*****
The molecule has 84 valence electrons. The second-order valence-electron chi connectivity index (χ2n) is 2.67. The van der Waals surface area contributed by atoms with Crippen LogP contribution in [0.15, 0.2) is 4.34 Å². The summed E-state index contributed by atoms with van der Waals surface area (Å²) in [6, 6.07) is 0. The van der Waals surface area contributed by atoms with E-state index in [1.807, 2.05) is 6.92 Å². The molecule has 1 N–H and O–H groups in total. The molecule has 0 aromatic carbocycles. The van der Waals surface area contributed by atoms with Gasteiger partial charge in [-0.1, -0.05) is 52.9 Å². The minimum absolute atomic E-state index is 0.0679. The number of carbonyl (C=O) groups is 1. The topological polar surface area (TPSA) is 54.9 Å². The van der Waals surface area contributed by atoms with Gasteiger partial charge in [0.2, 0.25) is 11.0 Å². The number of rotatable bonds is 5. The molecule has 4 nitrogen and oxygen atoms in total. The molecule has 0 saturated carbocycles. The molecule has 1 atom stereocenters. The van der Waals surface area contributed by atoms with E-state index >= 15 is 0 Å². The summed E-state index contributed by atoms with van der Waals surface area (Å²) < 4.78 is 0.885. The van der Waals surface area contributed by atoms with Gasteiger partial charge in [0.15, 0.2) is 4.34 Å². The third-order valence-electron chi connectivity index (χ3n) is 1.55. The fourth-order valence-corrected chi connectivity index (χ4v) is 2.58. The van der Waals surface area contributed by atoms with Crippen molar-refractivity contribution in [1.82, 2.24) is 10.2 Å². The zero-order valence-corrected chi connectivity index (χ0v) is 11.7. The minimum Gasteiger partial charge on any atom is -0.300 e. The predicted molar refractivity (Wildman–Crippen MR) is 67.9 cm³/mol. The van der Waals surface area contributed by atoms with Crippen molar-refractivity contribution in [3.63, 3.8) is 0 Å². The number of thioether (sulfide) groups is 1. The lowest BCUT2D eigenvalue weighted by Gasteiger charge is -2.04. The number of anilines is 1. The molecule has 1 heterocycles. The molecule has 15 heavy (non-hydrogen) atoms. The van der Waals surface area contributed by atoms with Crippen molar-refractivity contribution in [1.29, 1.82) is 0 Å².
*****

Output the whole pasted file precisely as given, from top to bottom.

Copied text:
The molecule has 84 valence electrons. The second-order valence-electron chi connectivity index (χ2n) is 2.67. The van der Waals surface area contributed by atoms with Crippen LogP contribution in [0.15, 0.2) is 4.34 Å². The summed E-state index contributed by atoms with van der Waals surface area (Å²) in [6, 6.07) is 0. The van der Waals surface area contributed by atoms with E-state index in [1.807, 2.05) is 6.92 Å². The molecule has 1 N–H and O–H groups in total. The molecule has 0 aromatic carbocycles. The van der Waals surface area contributed by atoms with Gasteiger partial charge in [-0.1, -0.05) is 52.9 Å². The minimum absolute atomic E-state index is 0.0679. The number of carbonyl (C=O) groups is 1. The topological polar surface area (TPSA) is 54.9 Å². The van der Waals surface area contributed by atoms with Gasteiger partial charge in [0.2, 0.25) is 11.0 Å². The number of rotatable bonds is 5. The molecule has 4 nitrogen and oxygen atoms in total. The molecule has 0 saturated carbocycles. The molecule has 1 atom stereocenters. The van der Waals surface area contributed by atoms with E-state index >= 15 is 0 Å². The summed E-state index contributed by atoms with van der Waals surface area (Å²) < 4.78 is 0.885. The van der Waals surface area contributed by atoms with Gasteiger partial charge in [0.15, 0.2) is 4.34 Å². The third-order valence-electron chi connectivity index (χ3n) is 1.55. The fourth-order valence-corrected chi connectivity index (χ4v) is 2.58. The van der Waals surface area contributed by atoms with Crippen molar-refractivity contribution in [1.82, 2.24) is 10.2 Å². The zero-order valence-corrected chi connectivity index (χ0v) is 11.7. The minimum Gasteiger partial charge on any atom is -0.300 e. The predicted molar refractivity (Wildman–Crippen MR) is 67.9 cm³/mol. The van der Waals surface area contributed by atoms with Crippen molar-refractivity contribution in [3.63, 3.8) is 0 Å². The number of thioether (sulfide) groups is 1. The lowest BCUT2D eigenvalue weighted by Gasteiger charge is -2.04. The number of anilines is 1. The molecule has 1 heterocycles. The molecule has 15 heavy (non-hydrogen) atoms. The van der Waals surface area contributed by atoms with Crippen molar-refractivity contribution in [1.29, 1.82) is 0 Å².